The Reception


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Agile holds the key

You’d be hard pushed to find a marketing leader who doesn’t love the idea of agile. Being nimble in execution, creative in problem-solving, and responsive to customers in the moment appeals to everyone. Consistency and stability is important,  but we all like to have licence to be brave, take risks, and deviate from the plan when the opportunity arises. The problem is, ‘agile’ means different things to different people. It’s a mindset: being ready to change the plan. It’s technical: the nuts and bolts of how products get built. And it’s tactical: dynamic, personalised social media marketing, or opportunistic ads like KFC’s FCK bucket. More than that, it’s about culture. It’s a totally different way of operating that needs buy-in throughout the business and a brave marketer prepared to drive change. Most leaders self-identify as brave, but survival gets in the way. CMOs have plenty on their plates meeting short-term targets.

Reactive campaign lessons

The British Grand Prix, Wimbledon, Golf, Rugby Sevens and not to mention the World Cup, the summer of 2018 has not only brought gorgeous sunshine, but with it an unprecedented amount of sport. With the “casual sports fan” keen to keep up with all of the action, sporting organisations have been vying for the attention of people across the world - how is it even possible to cut through the noise with a campaign about just one of these great sporting events?  For our Wimbledon & IBM annual campaign, during which we showcase the innovative technology IBM delivers to our client, we wanted to maximise the buzz of the action by incorporating these other sports into the campaign, rather than trying to compete. From this, #FindTheAdvantage was born. 

Voice-first devices

Why do we trust?  It’s a feeling that develops so naturally it’s almost difficult to evaluate, but trust is logical as well as emotional, and the fact that it can render us vulnerable makes it important to analyse.  It’s safe to assume that trust is something that inevitably develops between people as their relationship evolves: like invisible glue that pulls together cracks of uncertainty.  However, if we are focusing specifically on feelings between people, it’s also safe to assume that a healthy level of trust will only go as far as reliance and comfort.  For example, you may seek guidance from a partner or ask a colleague for help, but the advice you are given should influence rather than determine the decisions you make.  After all, healthy exchanges consist of  ‘why’s’ rather than mindless agreements.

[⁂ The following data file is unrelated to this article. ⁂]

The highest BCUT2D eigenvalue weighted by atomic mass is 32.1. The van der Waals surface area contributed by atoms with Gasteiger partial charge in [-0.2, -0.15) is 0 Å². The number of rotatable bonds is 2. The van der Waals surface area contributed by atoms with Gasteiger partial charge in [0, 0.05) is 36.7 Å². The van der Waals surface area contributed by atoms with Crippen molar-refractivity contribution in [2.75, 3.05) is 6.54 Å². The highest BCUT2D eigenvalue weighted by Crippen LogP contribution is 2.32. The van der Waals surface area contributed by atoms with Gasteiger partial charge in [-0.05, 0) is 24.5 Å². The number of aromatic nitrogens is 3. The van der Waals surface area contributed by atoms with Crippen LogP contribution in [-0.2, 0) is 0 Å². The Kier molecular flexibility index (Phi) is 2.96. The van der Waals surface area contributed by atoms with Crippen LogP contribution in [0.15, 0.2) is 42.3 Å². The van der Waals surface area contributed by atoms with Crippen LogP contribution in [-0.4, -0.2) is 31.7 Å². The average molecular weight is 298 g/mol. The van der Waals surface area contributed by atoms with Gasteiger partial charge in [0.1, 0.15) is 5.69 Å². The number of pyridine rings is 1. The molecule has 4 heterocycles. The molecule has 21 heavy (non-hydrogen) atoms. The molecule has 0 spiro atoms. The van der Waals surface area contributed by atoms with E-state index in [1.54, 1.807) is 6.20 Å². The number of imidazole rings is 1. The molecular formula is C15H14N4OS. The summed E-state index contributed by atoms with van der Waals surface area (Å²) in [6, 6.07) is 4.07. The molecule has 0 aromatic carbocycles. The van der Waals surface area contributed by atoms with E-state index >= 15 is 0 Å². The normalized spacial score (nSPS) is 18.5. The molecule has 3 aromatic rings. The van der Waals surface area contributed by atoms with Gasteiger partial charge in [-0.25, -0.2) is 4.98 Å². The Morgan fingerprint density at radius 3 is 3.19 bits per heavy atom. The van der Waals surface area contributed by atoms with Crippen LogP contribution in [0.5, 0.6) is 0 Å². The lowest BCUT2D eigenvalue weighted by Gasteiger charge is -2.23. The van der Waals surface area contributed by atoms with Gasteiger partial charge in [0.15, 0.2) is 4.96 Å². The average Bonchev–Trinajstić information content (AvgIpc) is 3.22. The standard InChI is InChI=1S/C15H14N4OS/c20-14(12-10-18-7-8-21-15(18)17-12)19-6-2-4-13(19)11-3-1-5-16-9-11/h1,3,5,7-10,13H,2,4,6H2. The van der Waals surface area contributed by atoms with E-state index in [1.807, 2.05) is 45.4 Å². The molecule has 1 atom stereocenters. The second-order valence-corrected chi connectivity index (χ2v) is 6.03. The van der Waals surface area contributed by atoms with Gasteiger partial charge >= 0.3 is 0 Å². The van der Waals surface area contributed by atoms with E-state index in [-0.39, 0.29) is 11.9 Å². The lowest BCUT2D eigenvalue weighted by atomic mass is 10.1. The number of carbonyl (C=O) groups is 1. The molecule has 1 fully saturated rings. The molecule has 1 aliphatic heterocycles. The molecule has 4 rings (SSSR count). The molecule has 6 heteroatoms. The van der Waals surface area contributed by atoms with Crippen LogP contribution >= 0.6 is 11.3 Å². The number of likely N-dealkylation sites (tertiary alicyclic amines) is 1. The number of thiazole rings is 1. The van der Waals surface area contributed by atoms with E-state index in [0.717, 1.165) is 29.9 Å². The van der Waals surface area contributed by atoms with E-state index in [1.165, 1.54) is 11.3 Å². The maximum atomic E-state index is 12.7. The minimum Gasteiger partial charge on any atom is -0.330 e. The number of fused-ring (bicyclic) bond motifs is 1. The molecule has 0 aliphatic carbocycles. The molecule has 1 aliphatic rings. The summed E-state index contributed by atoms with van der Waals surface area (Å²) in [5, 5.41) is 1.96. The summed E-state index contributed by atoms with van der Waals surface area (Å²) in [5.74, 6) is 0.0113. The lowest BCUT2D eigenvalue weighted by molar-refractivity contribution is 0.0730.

Ahead of the next upcoming Mental Health Fishbowl, I wanted to share some thoughts on mental health and the workplace. I’m fully supportive of the Brave agenda and firmly believe that bringing the conversation more openly into the workplace can only be a good thing. The more open the discussion can be, the more everyone will benefit. However, I’d like to talk not just about making a more supportive environment but understanding how the environment can create and exacerbate mental health concerns. About 10 years ago, I leapt over the desk from client side to become a consultant. Before I left, my very well-meaning boss (who used to run a marketing services agency), gave me some advice: “I used to tell my team, ‘you’re only as good as your last project’. But that’s not true. You’re only as good as your last meeting. Actually, that’s not true. You’re only as good as your last phone call. Actually, that’s not true. You’re only as good as your last email”


I have – deep breath here – three children, a husband, a career, a house or two, a cat, a horse, a camper van, three cars, a gardener and a cleaner, plus a plethora of nieces, nephews, godchildren, friends and other extended family. I insist on making elaborate cakes, cooking Sunday lunch for the masses and collecting fruit to make jam and chutneys. I have kept and slaughtered pigs to prove my rural credentials, and attended parents’ evenings, PTA events and sports days, cheating with the best of them to win the egg and spoon race. I work out three times a week, remember birthdays, try to read all the Booker nominees and have my eyelashes ‘done’ every few weeks. To the casual observer – or, perhaps, anyone that isn’t me – I appear organized, ‘on it’ and someone who doesn’t fail. Because we can have it all, can’t we? We can juggle, dance, side-step and make it all happen – all while boasting a smile, great lashes, perfect kids, manicured nails and no wrinkles.

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